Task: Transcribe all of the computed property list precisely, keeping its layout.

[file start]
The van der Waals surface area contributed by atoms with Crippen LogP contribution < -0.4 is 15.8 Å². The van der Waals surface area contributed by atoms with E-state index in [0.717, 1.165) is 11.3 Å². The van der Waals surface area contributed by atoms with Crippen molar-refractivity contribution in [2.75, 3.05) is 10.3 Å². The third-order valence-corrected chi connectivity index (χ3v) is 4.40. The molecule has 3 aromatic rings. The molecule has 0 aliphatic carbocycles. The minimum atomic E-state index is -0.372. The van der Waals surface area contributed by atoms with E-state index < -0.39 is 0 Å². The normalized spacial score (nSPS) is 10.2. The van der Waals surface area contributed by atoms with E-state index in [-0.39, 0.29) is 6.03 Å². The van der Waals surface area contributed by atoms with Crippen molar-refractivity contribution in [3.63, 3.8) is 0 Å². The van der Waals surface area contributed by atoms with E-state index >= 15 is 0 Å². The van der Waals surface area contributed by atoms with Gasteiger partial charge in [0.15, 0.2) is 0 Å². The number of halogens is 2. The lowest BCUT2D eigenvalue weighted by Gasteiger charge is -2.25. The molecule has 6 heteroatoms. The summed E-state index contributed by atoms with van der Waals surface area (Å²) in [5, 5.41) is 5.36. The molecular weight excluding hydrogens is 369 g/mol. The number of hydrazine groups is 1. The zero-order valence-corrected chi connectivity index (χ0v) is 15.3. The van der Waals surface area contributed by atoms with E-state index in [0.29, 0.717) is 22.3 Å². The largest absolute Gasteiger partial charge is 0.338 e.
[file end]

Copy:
The van der Waals surface area contributed by atoms with Crippen LogP contribution < -0.4 is 15.8 Å². The van der Waals surface area contributed by atoms with E-state index in [0.717, 1.165) is 11.3 Å². The van der Waals surface area contributed by atoms with Crippen molar-refractivity contribution in [2.75, 3.05) is 10.3 Å². The third-order valence-corrected chi connectivity index (χ3v) is 4.40. The molecule has 3 aromatic rings. The molecule has 0 aliphatic carbocycles. The minimum atomic E-state index is -0.372. The van der Waals surface area contributed by atoms with E-state index < -0.39 is 0 Å². The normalized spacial score (nSPS) is 10.2. The van der Waals surface area contributed by atoms with E-state index in [-0.39, 0.29) is 6.03 Å². The van der Waals surface area contributed by atoms with Crippen molar-refractivity contribution in [3.63, 3.8) is 0 Å². The van der Waals surface area contributed by atoms with E-state index >= 15 is 0 Å². The van der Waals surface area contributed by atoms with Gasteiger partial charge in [0.15, 0.2) is 0 Å². The number of halogens is 2. The lowest BCUT2D eigenvalue weighted by Gasteiger charge is -2.25. The molecule has 6 heteroatoms. The summed E-state index contributed by atoms with van der Waals surface area (Å²) in [5, 5.41) is 5.36. The molecular weight excluding hydrogens is 369 g/mol. The number of hydrazine groups is 1. The zero-order valence-corrected chi connectivity index (χ0v) is 15.3. The van der Waals surface area contributed by atoms with E-state index in [0.29, 0.717) is 22.3 Å². The largest absolute Gasteiger partial charge is 0.338 e.